Monday, February 11, 2008

Starbucks going almost free

For Internet wireless access, that is. It has long been a frustration to me -- and I am sure not really a benefit to Starbucks' bottom line -- that they used the overpriced (and highly unreliable) T-Mobile service for this. AP reports:

Starbucks said Monday it will give customers that use its Starbucks purchase card two hours of free wireless access per day. After that, it will cost $3.99 for a two-hour session. Monthly memberships will cost $19.99 and include access to any of AT&T's 70,000 hot spots worldwide.

Nearly all of AT&T's broadband Internet customers will automatically have unlimited free Wi-Fi access at Starbucks.

Current T-Mobile HotSpot customers, who pay anywhere from $6 per hour-long session to $9.99 for a day pass to $39.99 a month for unlimited access, will get Wi-Fi access at no extra charge through an agreement between AT&T and T-Mobile.

This is, of course, not nearly as big news as Microsoft's ongoing attempts to buy Yahoo! But both events are part of a larger trend -- the movement towards free and open networks and software. I predict that in another few years, Starbucks will follow the example of many a local coffee house and provide wireless access completely free. The customers will just expect it.

Sunday, February 10, 2008

Why I love Hillary

There's a scene in the movie Primary Colors where the Bill Clinton-like main character and his wife have just done an important live television interview together during a presidential campaign. One of the campaign aids is watching it amid a crowd of average folks. He gets an excited call on his cell phone from another campaign aid who asks him, "How'd it play? Wasn't she fantastic?!"

He dryly (and a bit sadly) replies, "Yeah, great. But they'd like to see her hair a little longer."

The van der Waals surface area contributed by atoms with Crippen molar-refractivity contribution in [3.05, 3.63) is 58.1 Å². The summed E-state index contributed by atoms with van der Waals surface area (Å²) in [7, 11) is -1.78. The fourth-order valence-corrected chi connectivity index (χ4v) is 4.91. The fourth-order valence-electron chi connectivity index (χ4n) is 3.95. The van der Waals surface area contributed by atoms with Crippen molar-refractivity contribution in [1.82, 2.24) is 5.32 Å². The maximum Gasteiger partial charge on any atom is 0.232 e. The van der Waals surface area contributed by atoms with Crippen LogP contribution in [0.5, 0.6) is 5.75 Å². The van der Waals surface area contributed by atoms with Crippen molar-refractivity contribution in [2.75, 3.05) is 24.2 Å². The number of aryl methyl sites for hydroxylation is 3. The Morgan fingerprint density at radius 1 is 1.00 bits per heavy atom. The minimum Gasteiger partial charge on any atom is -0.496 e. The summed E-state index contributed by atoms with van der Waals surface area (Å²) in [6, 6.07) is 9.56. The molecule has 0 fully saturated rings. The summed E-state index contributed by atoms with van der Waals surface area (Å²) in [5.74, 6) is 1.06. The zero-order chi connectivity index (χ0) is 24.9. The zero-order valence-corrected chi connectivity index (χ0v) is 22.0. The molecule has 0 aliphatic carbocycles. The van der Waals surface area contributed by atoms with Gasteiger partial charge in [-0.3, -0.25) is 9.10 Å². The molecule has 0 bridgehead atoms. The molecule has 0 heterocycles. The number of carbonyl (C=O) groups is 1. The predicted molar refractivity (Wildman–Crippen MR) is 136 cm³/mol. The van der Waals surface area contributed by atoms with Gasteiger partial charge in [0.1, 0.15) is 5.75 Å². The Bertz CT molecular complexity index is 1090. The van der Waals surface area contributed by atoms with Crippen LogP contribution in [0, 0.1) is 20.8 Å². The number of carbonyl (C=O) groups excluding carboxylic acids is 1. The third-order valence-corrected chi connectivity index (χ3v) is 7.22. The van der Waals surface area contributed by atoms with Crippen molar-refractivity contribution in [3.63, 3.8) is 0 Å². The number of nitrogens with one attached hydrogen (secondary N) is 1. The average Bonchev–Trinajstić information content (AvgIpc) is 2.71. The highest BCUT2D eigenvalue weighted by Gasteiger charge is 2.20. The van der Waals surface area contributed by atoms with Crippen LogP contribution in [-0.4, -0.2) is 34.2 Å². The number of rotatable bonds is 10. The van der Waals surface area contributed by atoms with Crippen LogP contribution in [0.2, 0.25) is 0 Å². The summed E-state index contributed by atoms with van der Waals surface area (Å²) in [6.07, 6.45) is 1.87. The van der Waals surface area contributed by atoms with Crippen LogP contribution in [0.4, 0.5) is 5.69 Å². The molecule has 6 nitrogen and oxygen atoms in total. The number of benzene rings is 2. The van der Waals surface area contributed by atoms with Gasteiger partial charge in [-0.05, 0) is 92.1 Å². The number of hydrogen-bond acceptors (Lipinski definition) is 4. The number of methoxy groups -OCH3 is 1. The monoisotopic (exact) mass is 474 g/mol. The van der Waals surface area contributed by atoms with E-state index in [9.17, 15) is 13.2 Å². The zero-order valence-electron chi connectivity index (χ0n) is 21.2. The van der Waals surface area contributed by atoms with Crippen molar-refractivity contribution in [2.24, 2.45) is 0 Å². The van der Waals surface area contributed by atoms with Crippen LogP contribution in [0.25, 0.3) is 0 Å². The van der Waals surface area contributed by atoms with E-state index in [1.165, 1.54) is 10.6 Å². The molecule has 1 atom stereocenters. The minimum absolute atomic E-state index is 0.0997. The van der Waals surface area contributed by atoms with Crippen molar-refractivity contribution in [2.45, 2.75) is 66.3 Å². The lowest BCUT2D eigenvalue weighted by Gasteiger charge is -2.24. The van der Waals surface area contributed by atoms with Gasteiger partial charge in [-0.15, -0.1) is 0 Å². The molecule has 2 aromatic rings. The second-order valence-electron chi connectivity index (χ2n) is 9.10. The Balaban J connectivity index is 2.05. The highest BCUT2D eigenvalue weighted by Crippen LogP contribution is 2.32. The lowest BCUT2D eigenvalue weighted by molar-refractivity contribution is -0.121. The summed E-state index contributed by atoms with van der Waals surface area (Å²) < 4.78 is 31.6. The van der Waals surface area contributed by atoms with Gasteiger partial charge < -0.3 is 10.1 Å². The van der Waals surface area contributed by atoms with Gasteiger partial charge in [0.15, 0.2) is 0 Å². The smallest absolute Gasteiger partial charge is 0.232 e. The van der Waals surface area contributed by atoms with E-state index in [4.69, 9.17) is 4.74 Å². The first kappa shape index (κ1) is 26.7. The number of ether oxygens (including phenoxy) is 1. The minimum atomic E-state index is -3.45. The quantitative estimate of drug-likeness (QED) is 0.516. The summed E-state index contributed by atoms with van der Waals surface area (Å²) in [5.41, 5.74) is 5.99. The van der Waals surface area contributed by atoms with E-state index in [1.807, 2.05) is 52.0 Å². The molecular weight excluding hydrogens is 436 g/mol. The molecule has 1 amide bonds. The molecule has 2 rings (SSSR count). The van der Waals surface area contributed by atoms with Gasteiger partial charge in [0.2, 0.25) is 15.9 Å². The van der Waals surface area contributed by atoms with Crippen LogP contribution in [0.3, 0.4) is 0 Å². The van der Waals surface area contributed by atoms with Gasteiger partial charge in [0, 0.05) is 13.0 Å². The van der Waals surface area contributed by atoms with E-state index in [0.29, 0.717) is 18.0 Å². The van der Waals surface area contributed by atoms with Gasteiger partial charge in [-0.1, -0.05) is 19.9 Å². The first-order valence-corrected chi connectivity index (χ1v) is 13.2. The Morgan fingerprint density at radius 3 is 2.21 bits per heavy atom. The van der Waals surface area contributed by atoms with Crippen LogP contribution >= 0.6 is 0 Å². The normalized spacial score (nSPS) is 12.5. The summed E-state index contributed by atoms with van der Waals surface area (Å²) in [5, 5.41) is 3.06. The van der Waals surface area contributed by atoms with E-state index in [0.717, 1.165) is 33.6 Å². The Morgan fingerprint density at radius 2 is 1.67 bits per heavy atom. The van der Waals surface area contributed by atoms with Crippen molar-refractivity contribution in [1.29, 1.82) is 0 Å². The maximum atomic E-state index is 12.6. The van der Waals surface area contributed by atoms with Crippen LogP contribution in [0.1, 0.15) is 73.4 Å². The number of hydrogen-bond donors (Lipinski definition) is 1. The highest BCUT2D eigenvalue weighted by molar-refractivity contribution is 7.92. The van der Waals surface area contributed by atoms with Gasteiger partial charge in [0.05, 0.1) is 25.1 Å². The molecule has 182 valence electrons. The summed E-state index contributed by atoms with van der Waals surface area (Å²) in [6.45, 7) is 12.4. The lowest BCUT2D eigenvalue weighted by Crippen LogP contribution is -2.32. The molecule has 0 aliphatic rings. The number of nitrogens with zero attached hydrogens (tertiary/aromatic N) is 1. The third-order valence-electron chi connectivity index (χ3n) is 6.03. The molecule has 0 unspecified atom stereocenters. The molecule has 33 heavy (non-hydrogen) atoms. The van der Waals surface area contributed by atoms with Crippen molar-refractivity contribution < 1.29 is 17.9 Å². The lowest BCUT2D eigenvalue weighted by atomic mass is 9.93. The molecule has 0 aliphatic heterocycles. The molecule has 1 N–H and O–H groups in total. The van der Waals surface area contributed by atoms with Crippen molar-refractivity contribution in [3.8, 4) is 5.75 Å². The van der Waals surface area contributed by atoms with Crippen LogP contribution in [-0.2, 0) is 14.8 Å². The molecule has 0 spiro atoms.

This is what Hillary Clinton has faced all of her public life. It doesn't matter how much she's accomplished, or what her strength of character is -- someone will always be judging her on whether she is feminine enough. Someone will always feel that somehow she has been "breaking the rules" and that she should have been perhaps more of a mother or just a bit more subservient to her husband. Or maybe that she should have worn dresses more often or that she should have spent more time with her hair in her earlier ears instead of just putting on a simple headband to keep it out of her eyes.

More than anything else, it's Hillary's perseverance in the face of all this that makes her a hero to me. She reminds me of the (largely Jewish) feminists who were heroes to me when I was growing up. People like Bella Abzug , or, more importantly, like my Aunt Bryna, who was such a vital support to me when I was growing up. People who not only said that they, themselves, refused to be limited by the expectations that other people had for them, but who preached to me that I didn't have to be limited to whatever the voices were that were trying to limit me as well. They spoke a narrative of liberation that told me I should have the courage to find my own path.